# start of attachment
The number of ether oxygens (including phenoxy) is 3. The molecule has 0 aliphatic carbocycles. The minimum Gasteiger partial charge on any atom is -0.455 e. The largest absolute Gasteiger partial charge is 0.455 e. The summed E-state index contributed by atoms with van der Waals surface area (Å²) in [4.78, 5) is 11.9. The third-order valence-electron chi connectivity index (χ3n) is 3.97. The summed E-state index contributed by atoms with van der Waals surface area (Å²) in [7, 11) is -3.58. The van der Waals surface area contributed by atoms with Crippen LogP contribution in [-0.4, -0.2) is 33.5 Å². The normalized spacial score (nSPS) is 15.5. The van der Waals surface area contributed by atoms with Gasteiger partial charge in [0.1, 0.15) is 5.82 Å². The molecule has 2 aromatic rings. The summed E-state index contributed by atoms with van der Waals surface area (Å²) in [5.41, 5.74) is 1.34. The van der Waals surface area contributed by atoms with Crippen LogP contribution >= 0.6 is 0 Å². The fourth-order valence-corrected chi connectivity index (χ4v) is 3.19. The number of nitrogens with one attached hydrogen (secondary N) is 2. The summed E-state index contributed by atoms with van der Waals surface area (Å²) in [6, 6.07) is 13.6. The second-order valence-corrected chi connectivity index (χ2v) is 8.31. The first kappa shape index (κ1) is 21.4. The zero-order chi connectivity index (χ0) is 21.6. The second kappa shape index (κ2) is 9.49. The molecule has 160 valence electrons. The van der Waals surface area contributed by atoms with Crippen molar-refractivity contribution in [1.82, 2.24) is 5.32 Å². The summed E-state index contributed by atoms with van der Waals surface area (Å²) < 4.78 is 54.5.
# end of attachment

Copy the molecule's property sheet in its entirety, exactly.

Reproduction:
The number of ether oxygens (including phenoxy) is 3. The molecule has 0 aliphatic carbocycles. The minimum Gasteiger partial charge on any atom is -0.455 e. The largest absolute Gasteiger partial charge is 0.455 e. The summed E-state index contributed by atoms with van der Waals surface area (Å²) in [4.78, 5) is 11.9. The third-order valence-electron chi connectivity index (χ3n) is 3.97. The summed E-state index contributed by atoms with van der Waals surface area (Å²) in [7, 11) is -3.58. The van der Waals surface area contributed by atoms with Crippen LogP contribution in [-0.4, -0.2) is 33.5 Å². The normalized spacial score (nSPS) is 15.5. The van der Waals surface area contributed by atoms with Gasteiger partial charge in [0.1, 0.15) is 5.82 Å². The molecule has 2 aromatic rings. The summed E-state index contributed by atoms with van der Waals surface area (Å²) in [5.41, 5.74) is 1.34. The van der Waals surface area contributed by atoms with Crippen LogP contribution >= 0.6 is 0 Å². The fourth-order valence-corrected chi connectivity index (χ4v) is 3.19. The number of nitrogens with one attached hydrogen (secondary N) is 2. The summed E-state index contributed by atoms with van der Waals surface area (Å²) in [6, 6.07) is 13.6. The second-order valence-corrected chi connectivity index (χ2v) is 8.31. The first kappa shape index (κ1) is 21.4. The zero-order chi connectivity index (χ0) is 21.6. The second kappa shape index (κ2) is 9.49. The molecule has 160 valence electrons. The van der Waals surface area contributed by atoms with Crippen molar-refractivity contribution in [1.82, 2.24) is 5.32 Å². The summed E-state index contributed by atoms with van der Waals surface area (Å²) < 4.78 is 54.5.